CONTRIBUTED BY KARI MARTINDALE
Note: This article is “Out of the Archives” just in time to explain St. Martin’s Day, celebrated on November 11.
Martinstag is coming! I’ll admit it: I arrived in Germany two years ago with no idea who St. Martin of Tours (Sankt Martin) was. So when 11 November, or Martinstag, approached in our town, my daughter’s Kindergarten began preparations and I had no idea what was happening: the children were making lanterns for a procession through town, we were ordering pretzels, and we were marking off some dates in our calendar.
St. Martin of Tours was a Roman soldier born in 316 AD. He is best known for cutting his cloak in half to give it to a beggar dressed only in rags. That night, it is said, he dreamed that Jesus was wearing the beggar’s half of the robe. St. Martin is now the patron saint of beggars, among other things. He spent his time in the military conflicted: should he be killing on the battlefield, or following Christ.
In Germany on the evenings leading up to, and the evening of, Martinstag, the children celebrate St. Martin. Sometimes schoolchildren gather in the town square to watch a reenactment of his kind act of sharing his cloak with a beggar, and they sing traditional Martinstag songs. The horse then leads a procession through town, the children holding their lanterns proudly.
During our first Martinstag experience, the horse led us through the main streets of Dieburg and on to my daughter’s Kindergarten, which hosted the traditional bonfire at the end of the procession. There, everyone drank Glühwein, sang traditional songs, and received their pre-ordered pretzels.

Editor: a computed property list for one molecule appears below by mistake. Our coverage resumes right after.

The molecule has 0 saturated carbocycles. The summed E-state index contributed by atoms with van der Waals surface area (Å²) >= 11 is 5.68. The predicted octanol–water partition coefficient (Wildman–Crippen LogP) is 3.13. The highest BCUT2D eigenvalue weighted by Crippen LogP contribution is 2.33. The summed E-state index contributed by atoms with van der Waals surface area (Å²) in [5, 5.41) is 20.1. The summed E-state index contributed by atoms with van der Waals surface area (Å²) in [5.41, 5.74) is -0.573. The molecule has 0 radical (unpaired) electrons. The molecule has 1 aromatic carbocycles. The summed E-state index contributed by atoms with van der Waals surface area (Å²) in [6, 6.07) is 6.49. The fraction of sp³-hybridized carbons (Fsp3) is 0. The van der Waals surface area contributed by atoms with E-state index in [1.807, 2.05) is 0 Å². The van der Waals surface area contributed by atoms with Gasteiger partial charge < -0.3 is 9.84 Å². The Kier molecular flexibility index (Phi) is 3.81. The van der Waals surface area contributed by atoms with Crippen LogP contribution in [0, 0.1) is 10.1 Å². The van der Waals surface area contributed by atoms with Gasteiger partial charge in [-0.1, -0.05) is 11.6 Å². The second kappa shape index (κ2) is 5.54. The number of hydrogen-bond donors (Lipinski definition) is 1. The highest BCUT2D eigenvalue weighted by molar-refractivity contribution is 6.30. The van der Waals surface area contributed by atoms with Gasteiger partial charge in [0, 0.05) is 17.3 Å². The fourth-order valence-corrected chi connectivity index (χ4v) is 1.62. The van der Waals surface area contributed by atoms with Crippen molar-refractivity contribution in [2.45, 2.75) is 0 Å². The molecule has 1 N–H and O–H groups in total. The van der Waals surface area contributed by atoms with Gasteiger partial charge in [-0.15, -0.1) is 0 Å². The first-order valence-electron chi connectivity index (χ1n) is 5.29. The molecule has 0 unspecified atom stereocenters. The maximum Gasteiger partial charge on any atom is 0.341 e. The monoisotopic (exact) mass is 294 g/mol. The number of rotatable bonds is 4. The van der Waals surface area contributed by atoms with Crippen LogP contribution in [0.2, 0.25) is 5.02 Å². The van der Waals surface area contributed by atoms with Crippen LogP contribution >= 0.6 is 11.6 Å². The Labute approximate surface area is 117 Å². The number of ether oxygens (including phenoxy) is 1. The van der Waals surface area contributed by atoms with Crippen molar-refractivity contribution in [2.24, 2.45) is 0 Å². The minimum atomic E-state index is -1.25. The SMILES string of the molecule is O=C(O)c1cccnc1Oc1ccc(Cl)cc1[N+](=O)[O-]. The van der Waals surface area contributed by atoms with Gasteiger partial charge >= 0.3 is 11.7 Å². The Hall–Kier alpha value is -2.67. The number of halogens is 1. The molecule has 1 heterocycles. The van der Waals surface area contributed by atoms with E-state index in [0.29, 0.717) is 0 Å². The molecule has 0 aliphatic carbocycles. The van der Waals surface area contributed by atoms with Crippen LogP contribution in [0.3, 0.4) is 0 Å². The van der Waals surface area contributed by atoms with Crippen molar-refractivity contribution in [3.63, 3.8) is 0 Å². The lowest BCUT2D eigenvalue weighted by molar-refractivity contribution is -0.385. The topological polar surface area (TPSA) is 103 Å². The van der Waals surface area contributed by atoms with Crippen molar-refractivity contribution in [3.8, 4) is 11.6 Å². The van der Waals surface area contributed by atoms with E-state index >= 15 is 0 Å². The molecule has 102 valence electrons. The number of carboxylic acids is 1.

During our second Martinstag, my daughter was in first grade. Her class walked a short procession to a parking lot, where they sang the traditional songs. Laterne, Laterne (“Lantern, Lantern”) and Ich geh mit meiner Laterne (“I go with my lantern”) are two very popular Martinstag songs.
In our town of Dieburg, there is a fall celebration and Middle Ages market called Martinsmarkt. This year, the market runs from Friday 07– Sunday 09 November, 2014. Our town will become host to an awesome festival and market that stretches across the Marktplatz and through the streets of town. It rivals medium-sized Weinachtsmarkts and actually sells some items one would find at a Christmas market. In a town garden, they hold a Middle Ages market where artisans sell wonderfully hand-crafted items made of materials such as leather, iron, and glass.
There is plenty of food and drink to go ‘round. Some people wear period costume, wandering through the Middle Ages kiosks in their Renaissance dress. It’s a great way to ease into the Weihnachtsmarkt season with food, fun, and Glühwein!